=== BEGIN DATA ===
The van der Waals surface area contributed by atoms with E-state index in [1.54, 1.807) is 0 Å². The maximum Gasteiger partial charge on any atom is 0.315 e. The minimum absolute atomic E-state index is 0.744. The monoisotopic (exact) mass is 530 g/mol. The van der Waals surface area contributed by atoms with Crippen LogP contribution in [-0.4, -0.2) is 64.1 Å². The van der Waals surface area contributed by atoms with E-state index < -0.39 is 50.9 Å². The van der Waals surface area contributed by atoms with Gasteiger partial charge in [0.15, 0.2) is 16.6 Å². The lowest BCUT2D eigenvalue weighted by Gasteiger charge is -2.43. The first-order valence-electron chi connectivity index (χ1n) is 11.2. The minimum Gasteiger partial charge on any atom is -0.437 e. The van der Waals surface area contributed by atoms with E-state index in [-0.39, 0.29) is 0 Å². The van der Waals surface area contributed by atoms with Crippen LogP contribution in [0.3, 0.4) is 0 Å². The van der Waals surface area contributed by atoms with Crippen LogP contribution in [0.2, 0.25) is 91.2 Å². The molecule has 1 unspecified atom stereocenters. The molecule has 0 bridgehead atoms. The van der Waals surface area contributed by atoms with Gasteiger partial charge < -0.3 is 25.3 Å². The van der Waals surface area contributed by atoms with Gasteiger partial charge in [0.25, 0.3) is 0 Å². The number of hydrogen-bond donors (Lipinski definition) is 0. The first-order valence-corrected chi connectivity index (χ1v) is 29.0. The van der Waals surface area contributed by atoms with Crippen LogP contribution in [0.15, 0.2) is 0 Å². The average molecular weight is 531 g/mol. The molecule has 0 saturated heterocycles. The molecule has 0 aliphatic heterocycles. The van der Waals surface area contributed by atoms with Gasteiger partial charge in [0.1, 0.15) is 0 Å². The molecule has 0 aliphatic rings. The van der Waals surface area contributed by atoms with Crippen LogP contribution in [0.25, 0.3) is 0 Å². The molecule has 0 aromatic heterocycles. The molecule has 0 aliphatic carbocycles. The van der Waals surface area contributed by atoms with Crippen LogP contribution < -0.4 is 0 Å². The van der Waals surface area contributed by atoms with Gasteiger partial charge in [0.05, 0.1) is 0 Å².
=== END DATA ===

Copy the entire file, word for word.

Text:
The van der Waals surface area contributed by atoms with E-state index in [1.54, 1.807) is 0 Å². The maximum Gasteiger partial charge on any atom is 0.315 e. The minimum absolute atomic E-state index is 0.744. The monoisotopic (exact) mass is 530 g/mol. The van der Waals surface area contributed by atoms with Crippen LogP contribution in [-0.4, -0.2) is 64.1 Å². The van der Waals surface area contributed by atoms with E-state index < -0.39 is 50.9 Å². The van der Waals surface area contributed by atoms with Gasteiger partial charge in [0.15, 0.2) is 16.6 Å². The lowest BCUT2D eigenvalue weighted by Gasteiger charge is -2.43. The first-order valence-electron chi connectivity index (χ1n) is 11.2. The minimum Gasteiger partial charge on any atom is -0.437 e. The van der Waals surface area contributed by atoms with E-state index in [-0.39, 0.29) is 0 Å². The van der Waals surface area contributed by atoms with Crippen LogP contribution in [0.3, 0.4) is 0 Å². The van der Waals surface area contributed by atoms with Crippen LogP contribution in [0.2, 0.25) is 91.2 Å². The molecule has 1 unspecified atom stereocenters. The molecule has 0 bridgehead atoms. The van der Waals surface area contributed by atoms with Gasteiger partial charge < -0.3 is 25.3 Å². The van der Waals surface area contributed by atoms with Gasteiger partial charge in [0.25, 0.3) is 0 Å². The number of hydrogen-bond donors (Lipinski definition) is 0. The first-order valence-corrected chi connectivity index (χ1v) is 29.0. The van der Waals surface area contributed by atoms with Crippen LogP contribution in [0.15, 0.2) is 0 Å². The average molecular weight is 531 g/mol. The molecule has 0 saturated heterocycles. The molecule has 0 aliphatic heterocycles. The van der Waals surface area contributed by atoms with Gasteiger partial charge in [0.1, 0.15) is 0 Å². The molecule has 0 aliphatic rings. The van der Waals surface area contributed by atoms with Crippen LogP contribution in [0.25, 0.3) is 0 Å². The molecule has 0 aromatic heterocycles. The molecule has 0 aliphatic carbocycles. The van der Waals surface area contributed by atoms with Crippen LogP contribution < -0.4 is 0 Å². The van der Waals surface area contributed by atoms with Gasteiger partial charge in [0.05, 0.1) is 0 Å².